Six months after their creation in August 2018, the so-called German “AnKER centres” are drawing criticism from refugee associations, NGO’s and other local actors.

The Bavarian Refugee Council recently described the AnKER centres as “camps with undignified and inhumane living conditions” with reference to asylum seekers not being allowed to cook, to work or to receive visits. Policing, security, privacy and staff violence are further critical issues in the centres, as evidenced by the deployment of 100 policemen and 60 firefighters in the AnkER centre of Bamberg which led to 12 injured on 11 December 2018. Of particular concern are the living conditions in AnKER-Dependancen that due to their isolated locations, are severely hindering freedom of movement as well as integration. Further, issues have been raised about the protection of vulnerable asylum seekers and the availability of or poor quality of German classes. Peter Neher, Director of Caritas Germany, also criticised the length of stay in AnKER centres where persons with a low recognition rate (e.g. nationals of safe countries of origin or applicants whose claims are deemed manifestly unfounded) can be held in AnKER centres for several months – if not for years.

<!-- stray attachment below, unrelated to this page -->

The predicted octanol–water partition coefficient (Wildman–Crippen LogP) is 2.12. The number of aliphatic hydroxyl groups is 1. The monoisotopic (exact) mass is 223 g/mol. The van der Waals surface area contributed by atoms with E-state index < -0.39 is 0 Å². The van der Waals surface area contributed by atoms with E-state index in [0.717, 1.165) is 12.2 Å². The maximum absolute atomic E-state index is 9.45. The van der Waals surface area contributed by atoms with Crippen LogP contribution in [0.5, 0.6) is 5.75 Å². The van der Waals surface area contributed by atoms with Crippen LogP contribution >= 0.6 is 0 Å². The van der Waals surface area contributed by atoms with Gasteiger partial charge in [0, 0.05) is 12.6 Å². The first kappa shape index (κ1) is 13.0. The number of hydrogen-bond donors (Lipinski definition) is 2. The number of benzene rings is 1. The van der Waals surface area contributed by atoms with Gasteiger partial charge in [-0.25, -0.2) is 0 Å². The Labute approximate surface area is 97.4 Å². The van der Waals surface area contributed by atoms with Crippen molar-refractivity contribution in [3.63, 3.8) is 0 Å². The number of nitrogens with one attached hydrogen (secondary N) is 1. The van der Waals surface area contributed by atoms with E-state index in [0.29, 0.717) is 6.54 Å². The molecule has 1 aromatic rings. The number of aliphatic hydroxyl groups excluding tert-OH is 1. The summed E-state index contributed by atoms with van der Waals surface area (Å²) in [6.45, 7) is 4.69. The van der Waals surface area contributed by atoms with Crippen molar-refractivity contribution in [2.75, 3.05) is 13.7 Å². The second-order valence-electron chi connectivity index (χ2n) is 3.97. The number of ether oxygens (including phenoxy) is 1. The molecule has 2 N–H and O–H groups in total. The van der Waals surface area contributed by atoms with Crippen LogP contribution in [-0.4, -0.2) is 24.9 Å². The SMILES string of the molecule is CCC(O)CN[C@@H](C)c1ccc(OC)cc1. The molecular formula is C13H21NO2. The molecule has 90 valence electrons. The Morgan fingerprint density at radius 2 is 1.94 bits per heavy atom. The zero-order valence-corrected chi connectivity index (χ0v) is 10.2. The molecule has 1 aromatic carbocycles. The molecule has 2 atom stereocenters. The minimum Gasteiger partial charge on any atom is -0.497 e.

The AnKER centres were established following the coalition agreement between the CDU/CSU and the SPD of 7 February 2018 and the “Masterplan on Migration” of 4 July 2018. While the main purpose is to centralise all activities at one location and to shorten the asylum procedure, the immediate consequence has been “a total disregard of the minimum reception conditions to which asylum seekers are entitled to”, a member of the Bavarian Refugee Council said.

The state of Bavaria currently has 7 AnKER centres while the state of Saarland and Saxony have respectively established one centre each. The state of Bavaria further counts 23 “AnKER-Dependancen”, which are “branch facilities” spread across the state and often located in small villages or in remote areas. The other German states do not seem to be interested in that new reception model. However, according to Bernd Mesovic, Head of Policy at ProAsyl, similar centres are being established across Germany, albeit under a different name. He considers these centres to be an opportunity for the government to have “a direct access and control over asylum seekers”, as a response to the 2015 migration crisis.

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Photo: (CC), March 2016

This article appeared in the ECRE Weekly Bulletin . You can subscribe to the Weekly Bulletin here.